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Credit Hire Costs Success for the Keoghs Scotland team
In the recent judgment of Jamie Davis v Skyfire Insurance Company Limited, Keoghs Scotland LLP were successful representing the respondent, Skyfire, in a costs hearing arising from a credit hire claim. The judgment, the full text of which can be read here centred on an untested area of Simple Procedure in Scotland and provides some welcome guidance to those representing respondents in Simple Procedure Claims.
The claimant raised a court action seeking £3,035.32, the majority of which related to credit hire. The respondents immediately admitted liability in their response. The claim settled at £1,700, one day prior to trial. The judgment itself contains a full timeline of events leading up to settlement.
Statutory framework and case precedent
The Simple Procedure track is utilised for non-injury cases with a value of under £5,000.
The statutory framework can be summarised as follows: in Simple Procedure cases, where settlement is less than £3,000, claimant costs are limited to 10% of the sum sued for UNLESS the respondent, having stated a defence, does not proceed with it. If the respondent states a defence and does not proceed with it, then costs are calculated on a considerably higher scale.
The claimants argued that the respondents had lodged a quantum defence, which they had not proceeded with to trial and consequently, that expenses on a costs scale should apply.
We argued that capped expenses of £170 (10% of the settlement figure) should apply. Our argument was two-fold; (1) that reference to stating a defence and not proceeding with it referred to a liability defence and not a quantum only defence, and (2) that if it did refer to a quantum only defence, Sheriffs have discretion under the statutory framework to maintain the 10% cap.
In relation to the respondent’s first argument, the Summary Sheriff felt that he was bound by the wording of the statutory framework and historic case precedent. Although the respondents had conceded liability immediately in their defence, they had lodged a defence on quantum. They had then negotiated a settlement and, accordingly, had not proceeded with their defence. Therefore, on the basis of the statutory framework and case precedent, the higher scale costs should apply. It was irrelevant, for the purpose of the statutory framework, that the quantum defence had achieved almost 50% discount on the sum sued for.
However, the Summary Sheriff was persuaded by our second argument that he had discretion under the current statutory framework to reduce expenses to the 10% cap. He was persuaded that the historic case law could be distinguished as it related to the now defunct Scottish Small Claims procedure which had almost the same rules on expenses but, crucially, did not allow discretion.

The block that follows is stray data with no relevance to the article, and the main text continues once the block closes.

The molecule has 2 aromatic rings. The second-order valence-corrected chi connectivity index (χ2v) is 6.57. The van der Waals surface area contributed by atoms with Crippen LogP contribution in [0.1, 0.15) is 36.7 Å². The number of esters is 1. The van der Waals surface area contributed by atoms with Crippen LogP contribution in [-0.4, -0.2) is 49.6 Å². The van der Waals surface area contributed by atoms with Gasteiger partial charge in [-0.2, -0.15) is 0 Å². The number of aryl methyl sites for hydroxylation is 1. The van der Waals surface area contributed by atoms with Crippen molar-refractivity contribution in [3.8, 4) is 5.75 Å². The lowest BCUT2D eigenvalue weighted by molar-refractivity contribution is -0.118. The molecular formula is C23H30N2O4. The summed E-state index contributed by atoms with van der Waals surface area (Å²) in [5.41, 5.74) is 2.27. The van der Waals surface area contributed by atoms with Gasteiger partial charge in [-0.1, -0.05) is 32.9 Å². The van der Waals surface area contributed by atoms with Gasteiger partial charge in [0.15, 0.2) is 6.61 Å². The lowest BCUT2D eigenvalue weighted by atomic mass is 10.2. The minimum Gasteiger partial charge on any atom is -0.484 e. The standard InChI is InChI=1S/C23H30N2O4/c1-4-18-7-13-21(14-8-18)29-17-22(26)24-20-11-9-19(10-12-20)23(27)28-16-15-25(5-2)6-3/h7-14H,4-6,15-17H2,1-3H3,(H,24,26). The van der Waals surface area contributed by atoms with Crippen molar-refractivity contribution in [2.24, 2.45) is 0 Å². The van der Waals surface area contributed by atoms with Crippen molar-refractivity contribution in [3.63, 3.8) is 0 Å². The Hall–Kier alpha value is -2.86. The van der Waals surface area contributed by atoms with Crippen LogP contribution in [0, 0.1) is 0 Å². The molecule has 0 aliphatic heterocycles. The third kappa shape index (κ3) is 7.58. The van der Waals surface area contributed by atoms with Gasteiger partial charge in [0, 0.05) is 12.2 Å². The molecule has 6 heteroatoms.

Ultimately, the Summary Sheriff was convinced that the reduction in settlement was one that allowed him to exercise his discretion and allow the 10% cap on expenses. Furthermore, he noted that allowing the claimant scale costs would be contrary to the spirit and ethos of Simple Procedure; which is essentially to encourage parties to reach agreement and avoid the need for an evidential hearing.
Complexity – a side issue
Another exception to Simple Procedure capped costs is if the case involves a “difficult question of law”. The claimants argued that the respondent’s reference to an intervention/Copley letter in their defence related to a “difficult question of law”. This is because the validity of intervention letters has not yet been fully considered by the Scottish courts.
Ultimately, this argument was not fully expanded upon by the claimants in their submissions but it is worth noting that Summary Sheriff Cottam did not consider that an argument over the application of an intervention/Copley letter would fall into the definition of a “difficult question of law”.
What does this mean?
If a respondent lodges a quantum defence and does not proceed with it then the decision indicates that the primary position is that scale costs will apply. However, it will then be for the respondent to argue that the court should exercise its discretion. In considering whether to exercise discretion, the courts will look at the timeline of the case, parties’ behaviour and the difference between the sum sued for and the ultimate settlement figure.
In the present case, the Summary Sheriff exercised his discretion based on the timeline of events and the fact that the settlement figure was significantly less than the sum sued for.
However, the judgment does send out a warning shot to respondents in that “such exercise of discretion is unlikely to be made, if ever, in a liability case or where the quantum claimed was practically the same as settlement”.
In his judgment Summary Sheriff Cottam suggests that steps could be taken by respondents to minimise costs such as pausing cases from the outset to allow them to investigate. However, this tactic is not risk free and we have previously had such pauses disallowed in different Sheriff Courts. Therefore, whilst pausing is clearly a tactic to be considered, it may not always be the correct tactic in the circumstances. Each case will turn on its own facts.
Is this decision binding?
Summary Sheriff Cottam’s decision is not binding on the Scottish courts. However, we hope that it provides some clarity to those acting within the credit hire arena going forward. The judgement emphasises the need for respondents to take a proactive and realistic approach to settlement and also the need for claimants to be realistic in their settlement expectations.
For more information, please contact Emily Jeffrey